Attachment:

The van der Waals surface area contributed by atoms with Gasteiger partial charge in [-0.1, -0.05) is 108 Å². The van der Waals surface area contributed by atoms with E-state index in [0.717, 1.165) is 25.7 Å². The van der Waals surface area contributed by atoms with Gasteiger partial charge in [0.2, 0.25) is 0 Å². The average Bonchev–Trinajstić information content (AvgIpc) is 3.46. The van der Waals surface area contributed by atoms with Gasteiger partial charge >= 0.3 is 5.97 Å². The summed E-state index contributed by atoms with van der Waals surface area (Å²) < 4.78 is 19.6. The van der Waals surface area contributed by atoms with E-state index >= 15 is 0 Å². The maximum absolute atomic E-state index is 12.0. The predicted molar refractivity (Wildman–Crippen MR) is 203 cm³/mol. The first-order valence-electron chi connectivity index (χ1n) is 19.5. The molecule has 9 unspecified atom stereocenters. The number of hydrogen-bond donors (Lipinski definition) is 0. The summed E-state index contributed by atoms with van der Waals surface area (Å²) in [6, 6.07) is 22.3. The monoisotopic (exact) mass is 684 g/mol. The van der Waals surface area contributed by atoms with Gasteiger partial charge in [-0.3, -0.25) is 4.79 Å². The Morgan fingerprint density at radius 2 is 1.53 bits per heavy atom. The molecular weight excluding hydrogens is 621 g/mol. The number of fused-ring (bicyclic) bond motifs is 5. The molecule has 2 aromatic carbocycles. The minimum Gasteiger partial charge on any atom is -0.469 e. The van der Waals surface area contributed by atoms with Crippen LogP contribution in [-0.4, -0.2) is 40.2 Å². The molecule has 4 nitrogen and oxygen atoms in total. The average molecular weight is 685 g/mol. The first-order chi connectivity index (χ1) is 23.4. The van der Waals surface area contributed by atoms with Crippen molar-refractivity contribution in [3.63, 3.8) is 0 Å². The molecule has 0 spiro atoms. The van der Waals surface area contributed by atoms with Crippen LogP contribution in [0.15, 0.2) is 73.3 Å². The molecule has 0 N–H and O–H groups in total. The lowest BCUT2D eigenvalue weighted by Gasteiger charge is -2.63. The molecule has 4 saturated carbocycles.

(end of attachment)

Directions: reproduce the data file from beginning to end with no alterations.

The van der Waals surface area contributed by atoms with Gasteiger partial charge in [-0.1, -0.05) is 108 Å². The van der Waals surface area contributed by atoms with E-state index in [0.717, 1.165) is 25.7 Å². The van der Waals surface area contributed by atoms with Gasteiger partial charge in [0.2, 0.25) is 0 Å². The average Bonchev–Trinajstić information content (AvgIpc) is 3.46. The van der Waals surface area contributed by atoms with Gasteiger partial charge >= 0.3 is 5.97 Å². The summed E-state index contributed by atoms with van der Waals surface area (Å²) < 4.78 is 19.6. The van der Waals surface area contributed by atoms with E-state index >= 15 is 0 Å². The maximum absolute atomic E-state index is 12.0. The predicted molar refractivity (Wildman–Crippen MR) is 203 cm³/mol. The first-order valence-electron chi connectivity index (χ1n) is 19.5. The molecule has 9 unspecified atom stereocenters. The number of hydrogen-bond donors (Lipinski definition) is 0. The summed E-state index contributed by atoms with van der Waals surface area (Å²) in [6, 6.07) is 22.3. The monoisotopic (exact) mass is 684 g/mol. The van der Waals surface area contributed by atoms with Gasteiger partial charge in [-0.3, -0.25) is 4.79 Å². The Morgan fingerprint density at radius 2 is 1.53 bits per heavy atom. The molecular weight excluding hydrogens is 621 g/mol. The number of fused-ring (bicyclic) bond motifs is 5. The molecule has 2 aromatic carbocycles. The minimum Gasteiger partial charge on any atom is -0.469 e. The van der Waals surface area contributed by atoms with Crippen LogP contribution in [-0.4, -0.2) is 40.2 Å². The molecule has 4 nitrogen and oxygen atoms in total. The average molecular weight is 685 g/mol. The first-order chi connectivity index (χ1) is 23.4. The van der Waals surface area contributed by atoms with Crippen molar-refractivity contribution in [3.63, 3.8) is 0 Å². The molecule has 0 spiro atoms. The van der Waals surface area contributed by atoms with Crippen LogP contribution in [0.15, 0.2) is 73.3 Å². The molecule has 0 N–H and O–H groups in total. The lowest BCUT2D eigenvalue weighted by Gasteiger charge is -2.63. The molecule has 4 saturated carbocycles.